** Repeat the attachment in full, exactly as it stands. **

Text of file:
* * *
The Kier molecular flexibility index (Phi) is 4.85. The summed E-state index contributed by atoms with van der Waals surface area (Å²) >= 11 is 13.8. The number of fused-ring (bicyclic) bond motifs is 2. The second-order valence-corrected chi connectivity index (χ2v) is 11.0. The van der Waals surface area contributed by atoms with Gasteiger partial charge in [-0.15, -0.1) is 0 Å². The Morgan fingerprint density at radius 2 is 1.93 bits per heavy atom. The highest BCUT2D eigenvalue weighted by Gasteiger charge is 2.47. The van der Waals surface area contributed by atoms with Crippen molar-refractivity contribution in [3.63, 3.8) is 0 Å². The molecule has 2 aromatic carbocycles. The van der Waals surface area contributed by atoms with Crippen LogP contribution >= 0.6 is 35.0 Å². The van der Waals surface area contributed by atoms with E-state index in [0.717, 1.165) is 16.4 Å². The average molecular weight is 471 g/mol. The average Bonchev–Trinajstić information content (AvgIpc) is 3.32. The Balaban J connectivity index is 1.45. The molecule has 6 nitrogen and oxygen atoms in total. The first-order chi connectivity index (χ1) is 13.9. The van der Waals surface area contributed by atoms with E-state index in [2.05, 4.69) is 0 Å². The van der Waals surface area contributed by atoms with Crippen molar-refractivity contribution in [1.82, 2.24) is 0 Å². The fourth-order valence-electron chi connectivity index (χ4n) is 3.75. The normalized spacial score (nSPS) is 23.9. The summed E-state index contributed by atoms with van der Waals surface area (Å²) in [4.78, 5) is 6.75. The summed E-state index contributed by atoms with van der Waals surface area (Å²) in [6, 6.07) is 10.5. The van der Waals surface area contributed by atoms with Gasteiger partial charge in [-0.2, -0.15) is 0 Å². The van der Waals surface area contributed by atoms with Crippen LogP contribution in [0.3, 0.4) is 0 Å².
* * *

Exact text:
The Kier molecular flexibility index (Phi) is 4.85. The summed E-state index contributed by atoms with van der Waals surface area (Å²) >= 11 is 13.8. The number of fused-ring (bicyclic) bond motifs is 2. The second-order valence-corrected chi connectivity index (χ2v) is 11.0. The van der Waals surface area contributed by atoms with Gasteiger partial charge in [-0.15, -0.1) is 0 Å². The Morgan fingerprint density at radius 2 is 1.93 bits per heavy atom. The highest BCUT2D eigenvalue weighted by Gasteiger charge is 2.47. The van der Waals surface area contributed by atoms with Crippen molar-refractivity contribution in [3.63, 3.8) is 0 Å². The molecule has 2 aromatic carbocycles. The van der Waals surface area contributed by atoms with Crippen LogP contribution >= 0.6 is 35.0 Å². The van der Waals surface area contributed by atoms with E-state index in [0.717, 1.165) is 16.4 Å². The average molecular weight is 471 g/mol. The average Bonchev–Trinajstić information content (AvgIpc) is 3.32. The Balaban J connectivity index is 1.45. The molecule has 6 nitrogen and oxygen atoms in total. The first-order chi connectivity index (χ1) is 13.9. The van der Waals surface area contributed by atoms with E-state index in [2.05, 4.69) is 0 Å². The van der Waals surface area contributed by atoms with Crippen molar-refractivity contribution in [1.82, 2.24) is 0 Å². The fourth-order valence-electron chi connectivity index (χ4n) is 3.75. The normalized spacial score (nSPS) is 23.9. The summed E-state index contributed by atoms with van der Waals surface area (Å²) in [4.78, 5) is 6.75. The summed E-state index contributed by atoms with van der Waals surface area (Å²) in [6, 6.07) is 10.5. The van der Waals surface area contributed by atoms with Gasteiger partial charge in [-0.2, -0.15) is 0 Å². The van der Waals surface area contributed by atoms with Crippen LogP contribution in [0.3, 0.4) is 0 Å².